Oscillating at an entirely different speed to southern Thailand’s bustling cities and beaches, ancient Chiang Mai offers a snapshot back to the traditional Thai life. Friendly, welcoming and spectacularly beautiful, it’s not surprising that Chiang Mai has garnered itself the nickname, ‘Rose of the North’.
Built in 1296, Chiang Mai is Thailand’s second oldest city and in some parts of town you can still see remains of crumbling centuries-old walls and moats from its early years. Fantastic temples can be found right in the heart of Chiang Mai. Visit Wat Chedi Luang, which is strung with brightly coloured silks and contains a gleaming emerald Buddha. Others, such as Wat Doi Suthep, are situated out in the hills.
For more outdoor explorations, head to Doi Inthanon National Park, home to the highest peak in Chiang Mai and two beautiful pagodas. The National Park contains waterfalls and a hill tribe village too, and also offers guided stargazing at night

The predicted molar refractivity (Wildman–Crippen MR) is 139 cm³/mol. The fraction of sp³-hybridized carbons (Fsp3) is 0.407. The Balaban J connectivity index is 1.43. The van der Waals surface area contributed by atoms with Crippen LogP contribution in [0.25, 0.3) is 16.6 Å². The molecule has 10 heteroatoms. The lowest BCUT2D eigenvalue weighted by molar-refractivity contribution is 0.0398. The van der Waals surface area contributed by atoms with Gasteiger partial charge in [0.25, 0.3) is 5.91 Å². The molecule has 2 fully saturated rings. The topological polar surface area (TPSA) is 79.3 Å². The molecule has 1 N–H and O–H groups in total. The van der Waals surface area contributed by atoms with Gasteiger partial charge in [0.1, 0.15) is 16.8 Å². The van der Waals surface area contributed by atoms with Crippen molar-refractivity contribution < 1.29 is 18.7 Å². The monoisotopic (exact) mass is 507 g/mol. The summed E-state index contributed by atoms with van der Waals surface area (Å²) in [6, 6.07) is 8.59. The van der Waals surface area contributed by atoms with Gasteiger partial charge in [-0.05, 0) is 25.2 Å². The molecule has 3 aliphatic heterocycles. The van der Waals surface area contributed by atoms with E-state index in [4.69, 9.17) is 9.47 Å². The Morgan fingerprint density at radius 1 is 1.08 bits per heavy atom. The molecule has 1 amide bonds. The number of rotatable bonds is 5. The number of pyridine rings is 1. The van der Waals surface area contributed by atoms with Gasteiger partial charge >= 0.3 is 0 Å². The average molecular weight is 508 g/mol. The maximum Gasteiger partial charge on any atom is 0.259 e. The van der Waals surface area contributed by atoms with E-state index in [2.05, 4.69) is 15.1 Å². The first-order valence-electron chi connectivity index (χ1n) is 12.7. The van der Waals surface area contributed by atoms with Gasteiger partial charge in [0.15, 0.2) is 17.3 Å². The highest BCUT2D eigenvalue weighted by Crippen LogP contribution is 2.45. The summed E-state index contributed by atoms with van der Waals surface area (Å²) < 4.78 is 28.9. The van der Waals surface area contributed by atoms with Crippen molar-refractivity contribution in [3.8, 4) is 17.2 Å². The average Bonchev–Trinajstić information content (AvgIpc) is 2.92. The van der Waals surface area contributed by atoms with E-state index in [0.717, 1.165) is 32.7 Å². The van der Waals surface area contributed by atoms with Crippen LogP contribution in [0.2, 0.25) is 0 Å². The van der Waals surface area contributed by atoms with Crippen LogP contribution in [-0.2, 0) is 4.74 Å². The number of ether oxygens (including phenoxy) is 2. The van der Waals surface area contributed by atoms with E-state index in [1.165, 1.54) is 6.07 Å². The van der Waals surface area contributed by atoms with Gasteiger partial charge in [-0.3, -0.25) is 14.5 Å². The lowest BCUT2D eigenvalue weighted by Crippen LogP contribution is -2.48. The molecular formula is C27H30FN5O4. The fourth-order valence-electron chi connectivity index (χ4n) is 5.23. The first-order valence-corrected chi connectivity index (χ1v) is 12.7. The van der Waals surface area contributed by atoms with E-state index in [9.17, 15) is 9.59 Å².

Delve further into Chiang Mai’s culture by shopping up a storm at the local markets. Among the best of them is the buzzing night bazaar on Chang Klan Road, where it is a rite of passage for visitors to haggle for local handicrafts. Stalls here sell everything from hand-painted silk to hand-carved wood and lacquerware.
If it’s Thai delicacies and local street food you’re after, then Talat Wararot is the perfect place to pick up a steaming bowl of Kow Soy, an aromatic curry broth with wheat noodles. For family-friendly shopping and entertainment, take the kids to the Sunday Walking Street Market, which has musicians and puppeteers.
This beautiful part of northern Thailand is also a nature and animal lover’s delight. Volunteer for the day at the Elephant Nature Park, a rescue and rehabilitation centre, and help wash and feed the elephants. Alternatively, saddle up for a full day’s cycling tour through Chiang Mai’s famous rice paddies. Pass by local farmers along the Ping River and see artisans making homemade terracotta pots. For a fun family day out, take the kids to Chiang Mai Zoo where they can gawp at animals including koalas and a giant panda.
The main ways to navigate Chiang Mai’s roads are by using rot daang (which translates to mean red trucks), which are akin to shared taxis, and tuk-tuks. There are no fixed prices for the latter, so make sure you agree a price before you set off. For a more comfortable way to travel, book a space on an air-conditioned bus or with a private driver.